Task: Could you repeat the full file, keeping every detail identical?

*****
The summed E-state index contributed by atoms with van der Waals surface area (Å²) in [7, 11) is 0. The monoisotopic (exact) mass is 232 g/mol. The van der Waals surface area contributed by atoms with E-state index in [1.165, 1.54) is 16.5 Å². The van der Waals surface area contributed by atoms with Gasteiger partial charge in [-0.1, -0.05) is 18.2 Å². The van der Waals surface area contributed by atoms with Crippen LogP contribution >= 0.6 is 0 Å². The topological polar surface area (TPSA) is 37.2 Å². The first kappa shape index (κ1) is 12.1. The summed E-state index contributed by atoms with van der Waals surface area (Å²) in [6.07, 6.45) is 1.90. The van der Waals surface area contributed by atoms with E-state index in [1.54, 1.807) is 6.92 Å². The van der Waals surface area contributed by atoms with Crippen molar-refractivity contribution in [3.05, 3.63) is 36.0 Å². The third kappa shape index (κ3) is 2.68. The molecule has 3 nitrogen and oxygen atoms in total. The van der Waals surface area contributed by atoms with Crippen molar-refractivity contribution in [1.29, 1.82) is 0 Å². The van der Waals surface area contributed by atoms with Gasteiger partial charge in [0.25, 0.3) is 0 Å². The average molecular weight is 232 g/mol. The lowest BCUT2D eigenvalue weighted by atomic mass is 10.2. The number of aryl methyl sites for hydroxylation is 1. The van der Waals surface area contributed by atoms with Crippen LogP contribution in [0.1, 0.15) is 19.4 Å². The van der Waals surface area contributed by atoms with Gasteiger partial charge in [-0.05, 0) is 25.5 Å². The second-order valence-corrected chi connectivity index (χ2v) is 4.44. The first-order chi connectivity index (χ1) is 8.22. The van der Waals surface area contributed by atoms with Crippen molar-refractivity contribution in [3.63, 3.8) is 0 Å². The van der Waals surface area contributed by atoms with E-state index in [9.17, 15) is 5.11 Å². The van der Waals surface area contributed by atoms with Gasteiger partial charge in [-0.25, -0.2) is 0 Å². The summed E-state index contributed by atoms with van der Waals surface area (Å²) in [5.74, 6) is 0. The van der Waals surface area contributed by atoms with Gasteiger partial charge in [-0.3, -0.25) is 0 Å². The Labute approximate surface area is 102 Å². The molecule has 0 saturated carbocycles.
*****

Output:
The summed E-state index contributed by atoms with van der Waals surface area (Å²) in [7, 11) is 0. The monoisotopic (exact) mass is 232 g/mol. The van der Waals surface area contributed by atoms with E-state index in [1.165, 1.54) is 16.5 Å². The van der Waals surface area contributed by atoms with Gasteiger partial charge in [-0.1, -0.05) is 18.2 Å². The van der Waals surface area contributed by atoms with Crippen LogP contribution >= 0.6 is 0 Å². The topological polar surface area (TPSA) is 37.2 Å². The first kappa shape index (κ1) is 12.1. The summed E-state index contributed by atoms with van der Waals surface area (Å²) in [6.07, 6.45) is 1.90. The van der Waals surface area contributed by atoms with E-state index in [1.54, 1.807) is 6.92 Å². The van der Waals surface area contributed by atoms with Crippen molar-refractivity contribution in [3.05, 3.63) is 36.0 Å². The third kappa shape index (κ3) is 2.68. The molecule has 3 nitrogen and oxygen atoms in total. The van der Waals surface area contributed by atoms with Crippen molar-refractivity contribution in [1.29, 1.82) is 0 Å². The van der Waals surface area contributed by atoms with Gasteiger partial charge in [0.25, 0.3) is 0 Å². The average molecular weight is 232 g/mol. The lowest BCUT2D eigenvalue weighted by atomic mass is 10.2. The number of aryl methyl sites for hydroxylation is 1. The van der Waals surface area contributed by atoms with Crippen LogP contribution in [0.1, 0.15) is 19.4 Å². The van der Waals surface area contributed by atoms with Gasteiger partial charge in [-0.05, 0) is 25.5 Å². The second-order valence-corrected chi connectivity index (χ2v) is 4.44. The first-order chi connectivity index (χ1) is 8.22. The van der Waals surface area contributed by atoms with Crippen molar-refractivity contribution in [3.63, 3.8) is 0 Å². The van der Waals surface area contributed by atoms with E-state index in [9.17, 15) is 5.11 Å². The van der Waals surface area contributed by atoms with Gasteiger partial charge in [-0.25, -0.2) is 0 Å². The summed E-state index contributed by atoms with van der Waals surface area (Å²) in [5.74, 6) is 0. The van der Waals surface area contributed by atoms with Gasteiger partial charge in [-0.3, -0.25) is 0 Å². The Labute approximate surface area is 102 Å². The molecule has 0 saturated carbocycles.